Omar Sakr has become the first Arab-Australian to win the Prime Minister’s Literary Award in any category for his collection that delves into his experiences as a 'lost Arab'.
‘The Lost Arabs’ was announced as the winner of the award’s poetry category on December 10, a work described by the judges as "vital, energy-driven...with a clear and fearless voice”.
Western Sydney poet Omar Sakr's second collection explores the connections between his identity as an Arab-Australian and the stereotypes placed on Arabs around the world.
It delves into different themes, including the experiences of the Palestinians, accusations of US drone bombing, and less impassioned poems about his family members.
Speaking to SBS Arabic24, Sakr says he wrote the poems over a period of a few years and was inspired to continue honing his skills following a meeting with renowned Palestinian poet and friend Najwan Darwish, who described him as “one of the millions of lost Arab people” who grew up outside the motherland and disconnected from their language and culture.
“I went away from that meeting and thought a great deal about what it means to be an Arab and I wanted to push back against the idea that I am lost and just explore these notions of belonging to a certain place or a certain people,” says Sakr, who is of a Lebanese-Turkish background.
“I found it very generative, creatively.”
The young poet says he could not sleep for many nights before the award announcement, which came with a prize of $80,000.
“I was really stressing, it is an enormous amount of money, it is the biggest poetry prize in the country, and it's really going to change my life,” he says, recalling that he took to Twitter on the days prior to the announcement to voice his angst.
“I was reflecting in those tweets on what it meant for me to be even at the award ceremony, sitting at a table amongst many other people who aren't in the same economic position as I am, nor as my family is. We grew up in Western Sydney, and without very much in the way of money.”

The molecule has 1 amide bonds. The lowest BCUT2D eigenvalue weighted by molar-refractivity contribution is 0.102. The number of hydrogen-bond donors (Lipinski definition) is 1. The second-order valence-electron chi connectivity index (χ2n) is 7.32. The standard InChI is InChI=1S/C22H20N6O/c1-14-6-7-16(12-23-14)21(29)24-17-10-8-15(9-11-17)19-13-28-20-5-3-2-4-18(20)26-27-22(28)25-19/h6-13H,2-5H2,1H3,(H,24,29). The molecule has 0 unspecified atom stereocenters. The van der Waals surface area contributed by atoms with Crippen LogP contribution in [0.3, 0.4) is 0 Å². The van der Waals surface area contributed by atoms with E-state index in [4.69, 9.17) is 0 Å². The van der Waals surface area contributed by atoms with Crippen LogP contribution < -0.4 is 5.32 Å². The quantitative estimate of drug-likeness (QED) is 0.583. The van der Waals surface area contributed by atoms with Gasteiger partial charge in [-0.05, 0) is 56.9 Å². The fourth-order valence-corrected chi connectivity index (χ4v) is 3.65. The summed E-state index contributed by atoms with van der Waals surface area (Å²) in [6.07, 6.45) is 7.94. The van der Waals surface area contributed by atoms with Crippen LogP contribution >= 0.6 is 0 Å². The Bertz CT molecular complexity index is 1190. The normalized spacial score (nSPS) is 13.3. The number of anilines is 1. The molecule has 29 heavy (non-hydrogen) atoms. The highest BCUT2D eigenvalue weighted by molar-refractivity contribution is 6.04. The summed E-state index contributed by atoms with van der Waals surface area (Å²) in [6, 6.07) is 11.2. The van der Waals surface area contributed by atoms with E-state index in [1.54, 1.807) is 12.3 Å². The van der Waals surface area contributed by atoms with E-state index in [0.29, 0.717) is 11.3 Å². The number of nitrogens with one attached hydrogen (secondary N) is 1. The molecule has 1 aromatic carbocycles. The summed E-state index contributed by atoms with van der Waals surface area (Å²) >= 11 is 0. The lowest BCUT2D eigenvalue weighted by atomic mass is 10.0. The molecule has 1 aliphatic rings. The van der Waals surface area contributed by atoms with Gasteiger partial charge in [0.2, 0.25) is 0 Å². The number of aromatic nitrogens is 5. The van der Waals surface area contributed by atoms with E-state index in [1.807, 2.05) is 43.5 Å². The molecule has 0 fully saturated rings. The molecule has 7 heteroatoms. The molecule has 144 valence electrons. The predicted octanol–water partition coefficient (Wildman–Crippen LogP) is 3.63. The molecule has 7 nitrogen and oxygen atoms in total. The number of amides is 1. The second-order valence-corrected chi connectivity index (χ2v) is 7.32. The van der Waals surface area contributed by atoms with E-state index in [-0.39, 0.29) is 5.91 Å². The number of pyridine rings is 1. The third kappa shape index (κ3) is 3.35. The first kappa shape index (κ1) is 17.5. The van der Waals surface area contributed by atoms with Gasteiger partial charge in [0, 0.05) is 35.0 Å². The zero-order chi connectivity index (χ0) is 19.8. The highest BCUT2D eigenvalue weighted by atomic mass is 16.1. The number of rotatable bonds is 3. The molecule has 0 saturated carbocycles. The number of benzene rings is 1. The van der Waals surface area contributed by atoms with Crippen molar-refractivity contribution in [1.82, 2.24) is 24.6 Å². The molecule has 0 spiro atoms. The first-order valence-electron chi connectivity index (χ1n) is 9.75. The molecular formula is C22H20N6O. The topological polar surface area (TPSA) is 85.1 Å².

He said the prize money will go towards placing a down payment on a house for his family.
“My mum doesn't have a home of her own, she is renting, like my brother, like me. So we're all living paycheck to paycheck and I just worry about my mother a great deal, so this prize will enable me to get a loan and buy a house.
“And then I'll just have the security that so many people that I know don't have, but also many more do.”
Sakr says while the recognition for his creative work is extremely heart-warming and invaluable, he intends to allocate some of the funds to acquire a hearing aid.
“I need a hearing aid and hearing aids are pretty expensive. So that's something that I've been putting off and really looking into for a while now.
“There's just a number of things healthwise that is within reach now, that weren't within reach before and of course, aside from that it is just really great to get this kind of recognition from the judges of the prize.”
When his name was announced, Sakr took the opportunity on-stage to reflect on his cultural heritage.
“It was amazing, obviously, it is hard to put it into words. I knew I wanted to get up there and not waste the opportunity.
“I had to speak truth to power. And that's why when I got up, I didn't speak indulgently about my feelings at the moment. I said, four years ago Peter Dutton said that it was a mistake to have ever allowed Lebanese migrants into this country, migrants which include my family, and that gave me extra satisfaction to be there in Canberra receiving this award despite his comments and despite the racism that is so prevalent in this country.”
Sakr previously announced he is bisexual. He says his life has not been easy and he's had to overcome a number of challenges, which has made him very forgiving to other people’s issues.
“I think the thing that I want to emphasise, having gone through a great deal in my life, isn't that it has made me a more resilient person. I think resilience is a word that you hear a lot, particularly if you're coming from a disadvantaged place.
“It's not resilience I want to emphasise on at this moment, I think the word that comes to mind, and that I have been thinking about a great deal recently, is forgiveness.
“I suffered a great deal and for some reason, I don't know if it is connected, but I think it is, I believe my capacity for forgiveness has grown.”